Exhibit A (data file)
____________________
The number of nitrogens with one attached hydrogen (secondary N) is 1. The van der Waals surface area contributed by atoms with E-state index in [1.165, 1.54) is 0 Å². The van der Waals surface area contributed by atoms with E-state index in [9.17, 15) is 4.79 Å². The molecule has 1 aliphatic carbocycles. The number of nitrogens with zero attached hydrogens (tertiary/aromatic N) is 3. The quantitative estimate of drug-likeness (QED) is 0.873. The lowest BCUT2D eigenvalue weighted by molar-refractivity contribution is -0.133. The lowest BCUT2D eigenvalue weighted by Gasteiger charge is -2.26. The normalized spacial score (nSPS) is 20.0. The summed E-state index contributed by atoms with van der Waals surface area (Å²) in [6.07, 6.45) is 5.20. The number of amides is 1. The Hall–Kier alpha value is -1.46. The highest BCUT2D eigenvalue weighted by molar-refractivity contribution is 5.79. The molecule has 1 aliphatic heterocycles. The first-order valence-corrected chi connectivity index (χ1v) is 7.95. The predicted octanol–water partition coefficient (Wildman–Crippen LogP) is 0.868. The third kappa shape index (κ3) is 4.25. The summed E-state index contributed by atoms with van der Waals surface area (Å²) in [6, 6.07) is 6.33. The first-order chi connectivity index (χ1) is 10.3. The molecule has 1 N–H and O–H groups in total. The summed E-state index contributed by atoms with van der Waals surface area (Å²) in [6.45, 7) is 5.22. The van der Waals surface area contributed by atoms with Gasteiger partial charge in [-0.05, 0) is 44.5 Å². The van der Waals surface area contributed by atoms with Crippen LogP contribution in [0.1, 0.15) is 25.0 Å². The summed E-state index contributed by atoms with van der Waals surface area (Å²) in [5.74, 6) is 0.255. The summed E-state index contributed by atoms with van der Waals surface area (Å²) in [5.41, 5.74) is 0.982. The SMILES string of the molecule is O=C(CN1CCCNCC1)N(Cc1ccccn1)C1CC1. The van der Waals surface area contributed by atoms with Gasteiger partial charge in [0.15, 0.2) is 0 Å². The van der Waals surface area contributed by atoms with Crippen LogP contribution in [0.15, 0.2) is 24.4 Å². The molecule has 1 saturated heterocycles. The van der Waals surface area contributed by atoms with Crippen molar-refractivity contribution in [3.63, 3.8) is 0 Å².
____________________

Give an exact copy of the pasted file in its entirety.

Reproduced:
The number of nitrogens with one attached hydrogen (secondary N) is 1. The van der Waals surface area contributed by atoms with E-state index in [1.165, 1.54) is 0 Å². The van der Waals surface area contributed by atoms with E-state index in [9.17, 15) is 4.79 Å². The molecule has 1 aliphatic carbocycles. The number of nitrogens with zero attached hydrogens (tertiary/aromatic N) is 3. The quantitative estimate of drug-likeness (QED) is 0.873. The lowest BCUT2D eigenvalue weighted by molar-refractivity contribution is -0.133. The lowest BCUT2D eigenvalue weighted by Gasteiger charge is -2.26. The normalized spacial score (nSPS) is 20.0. The summed E-state index contributed by atoms with van der Waals surface area (Å²) in [6.07, 6.45) is 5.20. The number of amides is 1. The Hall–Kier alpha value is -1.46. The highest BCUT2D eigenvalue weighted by molar-refractivity contribution is 5.79. The molecule has 1 aliphatic heterocycles. The first-order valence-corrected chi connectivity index (χ1v) is 7.95. The predicted octanol–water partition coefficient (Wildman–Crippen LogP) is 0.868. The third kappa shape index (κ3) is 4.25. The summed E-state index contributed by atoms with van der Waals surface area (Å²) in [6, 6.07) is 6.33. The first-order chi connectivity index (χ1) is 10.3. The molecule has 1 N–H and O–H groups in total. The summed E-state index contributed by atoms with van der Waals surface area (Å²) in [6.45, 7) is 5.22. The van der Waals surface area contributed by atoms with Gasteiger partial charge in [-0.05, 0) is 44.5 Å². The van der Waals surface area contributed by atoms with Crippen LogP contribution in [0.1, 0.15) is 25.0 Å². The summed E-state index contributed by atoms with van der Waals surface area (Å²) in [5.74, 6) is 0.255. The summed E-state index contributed by atoms with van der Waals surface area (Å²) in [5.41, 5.74) is 0.982. The SMILES string of the molecule is O=C(CN1CCCNCC1)N(Cc1ccccn1)C1CC1. The van der Waals surface area contributed by atoms with Gasteiger partial charge in [0.15, 0.2) is 0 Å². The van der Waals surface area contributed by atoms with Crippen LogP contribution in [0.15, 0.2) is 24.4 Å². The molecule has 1 saturated heterocycles. The van der Waals surface area contributed by atoms with Crippen molar-refractivity contribution in [3.63, 3.8) is 0 Å².